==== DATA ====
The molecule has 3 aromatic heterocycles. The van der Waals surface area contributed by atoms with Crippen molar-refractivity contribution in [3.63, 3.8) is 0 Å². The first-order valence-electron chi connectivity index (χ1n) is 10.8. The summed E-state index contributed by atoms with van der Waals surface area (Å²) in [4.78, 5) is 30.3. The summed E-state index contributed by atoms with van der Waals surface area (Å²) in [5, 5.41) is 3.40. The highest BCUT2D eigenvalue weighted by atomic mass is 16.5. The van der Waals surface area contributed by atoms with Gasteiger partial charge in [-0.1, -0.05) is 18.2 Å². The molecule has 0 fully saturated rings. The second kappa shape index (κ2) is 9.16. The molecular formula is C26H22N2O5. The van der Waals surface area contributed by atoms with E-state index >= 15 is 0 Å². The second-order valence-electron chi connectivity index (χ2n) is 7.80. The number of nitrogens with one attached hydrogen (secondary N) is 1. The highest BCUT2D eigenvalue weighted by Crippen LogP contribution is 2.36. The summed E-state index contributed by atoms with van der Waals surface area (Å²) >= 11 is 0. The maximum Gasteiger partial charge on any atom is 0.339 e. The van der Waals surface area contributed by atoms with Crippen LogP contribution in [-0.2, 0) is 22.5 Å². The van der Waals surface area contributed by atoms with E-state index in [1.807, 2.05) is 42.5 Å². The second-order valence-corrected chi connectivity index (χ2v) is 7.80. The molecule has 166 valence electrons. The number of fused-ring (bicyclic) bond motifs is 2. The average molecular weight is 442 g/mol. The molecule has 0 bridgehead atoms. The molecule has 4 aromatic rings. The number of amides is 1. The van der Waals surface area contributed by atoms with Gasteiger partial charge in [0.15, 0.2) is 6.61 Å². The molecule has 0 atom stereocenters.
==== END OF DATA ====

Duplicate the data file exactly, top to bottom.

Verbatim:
The molecule has 3 aromatic heterocycles. The van der Waals surface area contributed by atoms with Crippen molar-refractivity contribution in [3.63, 3.8) is 0 Å². The first-order valence-electron chi connectivity index (χ1n) is 10.8. The summed E-state index contributed by atoms with van der Waals surface area (Å²) in [4.78, 5) is 30.3. The summed E-state index contributed by atoms with van der Waals surface area (Å²) in [5, 5.41) is 3.40. The highest BCUT2D eigenvalue weighted by atomic mass is 16.5. The van der Waals surface area contributed by atoms with Gasteiger partial charge in [-0.1, -0.05) is 18.2 Å². The molecule has 0 fully saturated rings. The second kappa shape index (κ2) is 9.16. The molecular formula is C26H22N2O5. The van der Waals surface area contributed by atoms with E-state index >= 15 is 0 Å². The second-order valence-electron chi connectivity index (χ2n) is 7.80. The number of nitrogens with one attached hydrogen (secondary N) is 1. The highest BCUT2D eigenvalue weighted by Crippen LogP contribution is 2.36. The summed E-state index contributed by atoms with van der Waals surface area (Å²) >= 11 is 0. The maximum Gasteiger partial charge on any atom is 0.339 e. The van der Waals surface area contributed by atoms with Crippen LogP contribution in [-0.2, 0) is 22.5 Å². The van der Waals surface area contributed by atoms with E-state index in [1.807, 2.05) is 42.5 Å². The second-order valence-corrected chi connectivity index (χ2v) is 7.80. The molecule has 166 valence electrons. The number of fused-ring (bicyclic) bond motifs is 2. The average molecular weight is 442 g/mol. The molecule has 0 bridgehead atoms. The molecule has 4 aromatic rings. The number of amides is 1. The van der Waals surface area contributed by atoms with Gasteiger partial charge in [0.15, 0.2) is 6.61 Å². The molecule has 0 atom stereocenters.